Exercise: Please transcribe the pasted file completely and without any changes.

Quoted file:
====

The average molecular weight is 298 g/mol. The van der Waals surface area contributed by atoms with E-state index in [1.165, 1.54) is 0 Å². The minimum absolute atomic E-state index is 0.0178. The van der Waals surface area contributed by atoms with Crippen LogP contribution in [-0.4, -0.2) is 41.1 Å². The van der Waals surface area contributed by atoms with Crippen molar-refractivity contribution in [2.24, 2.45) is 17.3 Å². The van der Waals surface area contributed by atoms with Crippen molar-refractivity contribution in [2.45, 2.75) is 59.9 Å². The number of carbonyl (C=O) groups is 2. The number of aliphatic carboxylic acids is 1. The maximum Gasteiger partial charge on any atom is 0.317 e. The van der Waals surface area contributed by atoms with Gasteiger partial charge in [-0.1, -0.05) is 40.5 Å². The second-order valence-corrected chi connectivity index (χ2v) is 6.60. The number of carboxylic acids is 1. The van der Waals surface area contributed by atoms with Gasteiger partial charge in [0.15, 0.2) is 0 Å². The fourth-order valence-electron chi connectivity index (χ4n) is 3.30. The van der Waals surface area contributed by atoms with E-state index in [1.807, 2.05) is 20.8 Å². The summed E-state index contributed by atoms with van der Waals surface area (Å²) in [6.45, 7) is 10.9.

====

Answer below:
The average molecular weight is 298 g/mol. The van der Waals surface area contributed by atoms with E-state index in [1.165, 1.54) is 0 Å². The minimum absolute atomic E-state index is 0.0178. The van der Waals surface area contributed by atoms with Crippen LogP contribution in [-0.4, -0.2) is 41.1 Å². The van der Waals surface area contributed by atoms with Crippen molar-refractivity contribution in [2.24, 2.45) is 17.3 Å². The van der Waals surface area contributed by atoms with Crippen molar-refractivity contribution in [2.45, 2.75) is 59.9 Å². The number of carbonyl (C=O) groups is 2. The number of aliphatic carboxylic acids is 1. The maximum Gasteiger partial charge on any atom is 0.317 e. The van der Waals surface area contributed by atoms with Gasteiger partial charge in [-0.1, -0.05) is 40.5 Å². The second-order valence-corrected chi connectivity index (χ2v) is 6.60. The number of carboxylic acids is 1. The van der Waals surface area contributed by atoms with Gasteiger partial charge in [0.15, 0.2) is 0 Å². The fourth-order valence-electron chi connectivity index (χ4n) is 3.30. The van der Waals surface area contributed by atoms with E-state index in [1.807, 2.05) is 20.8 Å². The summed E-state index contributed by atoms with van der Waals surface area (Å²) in [6.45, 7) is 10.9.